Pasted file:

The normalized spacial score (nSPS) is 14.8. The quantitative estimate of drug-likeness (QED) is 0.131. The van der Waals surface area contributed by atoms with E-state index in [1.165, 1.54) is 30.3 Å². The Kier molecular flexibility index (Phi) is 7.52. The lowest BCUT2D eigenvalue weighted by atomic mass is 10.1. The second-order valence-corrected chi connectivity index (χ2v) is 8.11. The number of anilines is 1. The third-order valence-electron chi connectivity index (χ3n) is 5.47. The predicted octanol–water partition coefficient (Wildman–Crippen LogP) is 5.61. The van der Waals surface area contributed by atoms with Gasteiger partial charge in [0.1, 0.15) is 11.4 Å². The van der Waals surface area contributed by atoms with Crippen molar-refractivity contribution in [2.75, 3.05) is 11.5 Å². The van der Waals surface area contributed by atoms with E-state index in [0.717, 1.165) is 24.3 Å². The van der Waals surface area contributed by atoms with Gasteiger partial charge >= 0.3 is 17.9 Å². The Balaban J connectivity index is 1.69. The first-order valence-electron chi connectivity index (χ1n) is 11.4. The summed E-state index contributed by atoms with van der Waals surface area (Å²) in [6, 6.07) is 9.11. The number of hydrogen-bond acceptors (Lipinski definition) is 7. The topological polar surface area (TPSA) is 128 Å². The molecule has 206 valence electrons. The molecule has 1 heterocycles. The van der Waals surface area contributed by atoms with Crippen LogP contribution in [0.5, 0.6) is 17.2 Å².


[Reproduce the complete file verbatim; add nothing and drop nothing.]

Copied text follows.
The normalized spacial score (nSPS) is 14.8. The quantitative estimate of drug-likeness (QED) is 0.131. The van der Waals surface area contributed by atoms with E-state index in [1.165, 1.54) is 30.3 Å². The Kier molecular flexibility index (Phi) is 7.52. The lowest BCUT2D eigenvalue weighted by atomic mass is 10.1. The second-order valence-corrected chi connectivity index (χ2v) is 8.11. The number of anilines is 1. The third-order valence-electron chi connectivity index (χ3n) is 5.47. The predicted octanol–water partition coefficient (Wildman–Crippen LogP) is 5.61. The van der Waals surface area contributed by atoms with Gasteiger partial charge in [0.1, 0.15) is 11.4 Å². The van der Waals surface area contributed by atoms with Crippen molar-refractivity contribution in [2.75, 3.05) is 11.5 Å². The van der Waals surface area contributed by atoms with E-state index in [0.717, 1.165) is 24.3 Å². The van der Waals surface area contributed by atoms with Gasteiger partial charge >= 0.3 is 17.9 Å². The Balaban J connectivity index is 1.69. The first-order valence-electron chi connectivity index (χ1n) is 11.4. The summed E-state index contributed by atoms with van der Waals surface area (Å²) in [6, 6.07) is 9.11. The number of hydrogen-bond acceptors (Lipinski definition) is 7. The topological polar surface area (TPSA) is 128 Å². The molecule has 206 valence electrons. The molecule has 1 heterocycles. The van der Waals surface area contributed by atoms with Crippen LogP contribution in [0.5, 0.6) is 17.2 Å².